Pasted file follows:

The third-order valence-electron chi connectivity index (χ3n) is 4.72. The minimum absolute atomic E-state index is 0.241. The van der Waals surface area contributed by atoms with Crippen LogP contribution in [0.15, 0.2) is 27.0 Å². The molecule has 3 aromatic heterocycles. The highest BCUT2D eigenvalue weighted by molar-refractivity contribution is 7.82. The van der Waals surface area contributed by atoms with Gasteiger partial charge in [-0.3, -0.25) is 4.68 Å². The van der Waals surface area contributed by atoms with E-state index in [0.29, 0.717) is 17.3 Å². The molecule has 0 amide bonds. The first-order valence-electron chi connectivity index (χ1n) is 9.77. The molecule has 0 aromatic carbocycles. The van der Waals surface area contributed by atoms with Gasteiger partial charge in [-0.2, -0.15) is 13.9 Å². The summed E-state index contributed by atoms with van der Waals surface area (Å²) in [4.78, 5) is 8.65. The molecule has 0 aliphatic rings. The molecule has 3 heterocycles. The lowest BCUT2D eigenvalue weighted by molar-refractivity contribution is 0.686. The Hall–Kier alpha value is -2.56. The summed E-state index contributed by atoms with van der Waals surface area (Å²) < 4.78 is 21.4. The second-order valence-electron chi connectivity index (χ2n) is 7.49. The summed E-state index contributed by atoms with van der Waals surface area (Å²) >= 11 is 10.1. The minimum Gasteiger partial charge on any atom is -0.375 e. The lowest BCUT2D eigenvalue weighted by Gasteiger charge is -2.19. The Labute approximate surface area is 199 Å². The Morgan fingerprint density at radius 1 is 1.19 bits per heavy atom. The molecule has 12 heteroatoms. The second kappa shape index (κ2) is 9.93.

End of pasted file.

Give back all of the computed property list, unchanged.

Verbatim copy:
The third-order valence-electron chi connectivity index (χ3n) is 4.72. The minimum absolute atomic E-state index is 0.241. The van der Waals surface area contributed by atoms with Crippen LogP contribution in [0.15, 0.2) is 27.0 Å². The molecule has 3 aromatic heterocycles. The highest BCUT2D eigenvalue weighted by molar-refractivity contribution is 7.82. The van der Waals surface area contributed by atoms with Gasteiger partial charge in [-0.3, -0.25) is 4.68 Å². The van der Waals surface area contributed by atoms with E-state index in [0.29, 0.717) is 17.3 Å². The molecule has 0 amide bonds. The first-order valence-electron chi connectivity index (χ1n) is 9.77. The molecule has 0 aromatic carbocycles. The van der Waals surface area contributed by atoms with Gasteiger partial charge in [-0.2, -0.15) is 13.9 Å². The summed E-state index contributed by atoms with van der Waals surface area (Å²) in [4.78, 5) is 8.65. The molecule has 0 aliphatic rings. The molecule has 3 heterocycles. The lowest BCUT2D eigenvalue weighted by molar-refractivity contribution is 0.686. The Hall–Kier alpha value is -2.56. The summed E-state index contributed by atoms with van der Waals surface area (Å²) < 4.78 is 21.4. The second-order valence-electron chi connectivity index (χ2n) is 7.49. The summed E-state index contributed by atoms with van der Waals surface area (Å²) >= 11 is 10.1. The minimum Gasteiger partial charge on any atom is -0.375 e. The lowest BCUT2D eigenvalue weighted by Gasteiger charge is -2.19. The Labute approximate surface area is 199 Å². The Morgan fingerprint density at radius 1 is 1.19 bits per heavy atom. The molecule has 12 heteroatoms. The second kappa shape index (κ2) is 9.93.